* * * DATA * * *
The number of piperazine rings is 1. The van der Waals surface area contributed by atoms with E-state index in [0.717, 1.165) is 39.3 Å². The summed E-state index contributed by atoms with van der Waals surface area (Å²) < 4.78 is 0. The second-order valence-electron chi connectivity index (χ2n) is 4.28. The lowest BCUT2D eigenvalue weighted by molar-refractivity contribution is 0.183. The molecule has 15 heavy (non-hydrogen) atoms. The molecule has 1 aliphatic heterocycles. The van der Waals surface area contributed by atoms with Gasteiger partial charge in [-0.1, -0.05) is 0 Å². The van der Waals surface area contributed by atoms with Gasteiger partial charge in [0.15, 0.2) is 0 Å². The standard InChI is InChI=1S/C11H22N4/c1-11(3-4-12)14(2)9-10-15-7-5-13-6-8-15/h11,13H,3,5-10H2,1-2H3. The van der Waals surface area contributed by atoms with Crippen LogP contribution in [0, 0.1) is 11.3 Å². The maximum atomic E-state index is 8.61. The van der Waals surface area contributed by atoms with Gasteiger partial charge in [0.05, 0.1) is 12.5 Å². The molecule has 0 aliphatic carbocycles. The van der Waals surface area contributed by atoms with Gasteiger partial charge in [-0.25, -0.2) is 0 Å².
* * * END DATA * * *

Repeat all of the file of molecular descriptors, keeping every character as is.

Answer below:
The number of piperazine rings is 1. The van der Waals surface area contributed by atoms with E-state index in [0.717, 1.165) is 39.3 Å². The summed E-state index contributed by atoms with van der Waals surface area (Å²) < 4.78 is 0. The second-order valence-electron chi connectivity index (χ2n) is 4.28. The lowest BCUT2D eigenvalue weighted by molar-refractivity contribution is 0.183. The molecule has 15 heavy (non-hydrogen) atoms. The molecule has 1 aliphatic heterocycles. The van der Waals surface area contributed by atoms with Gasteiger partial charge in [-0.1, -0.05) is 0 Å². The van der Waals surface area contributed by atoms with Gasteiger partial charge in [0.15, 0.2) is 0 Å². The standard InChI is InChI=1S/C11H22N4/c1-11(3-4-12)14(2)9-10-15-7-5-13-6-8-15/h11,13H,3,5-10H2,1-2H3. The van der Waals surface area contributed by atoms with Crippen LogP contribution in [0, 0.1) is 11.3 Å². The maximum atomic E-state index is 8.61. The van der Waals surface area contributed by atoms with Gasteiger partial charge in [0.05, 0.1) is 12.5 Å². The molecule has 0 aliphatic carbocycles. The van der Waals surface area contributed by atoms with Gasteiger partial charge in [-0.25, -0.2) is 0 Å².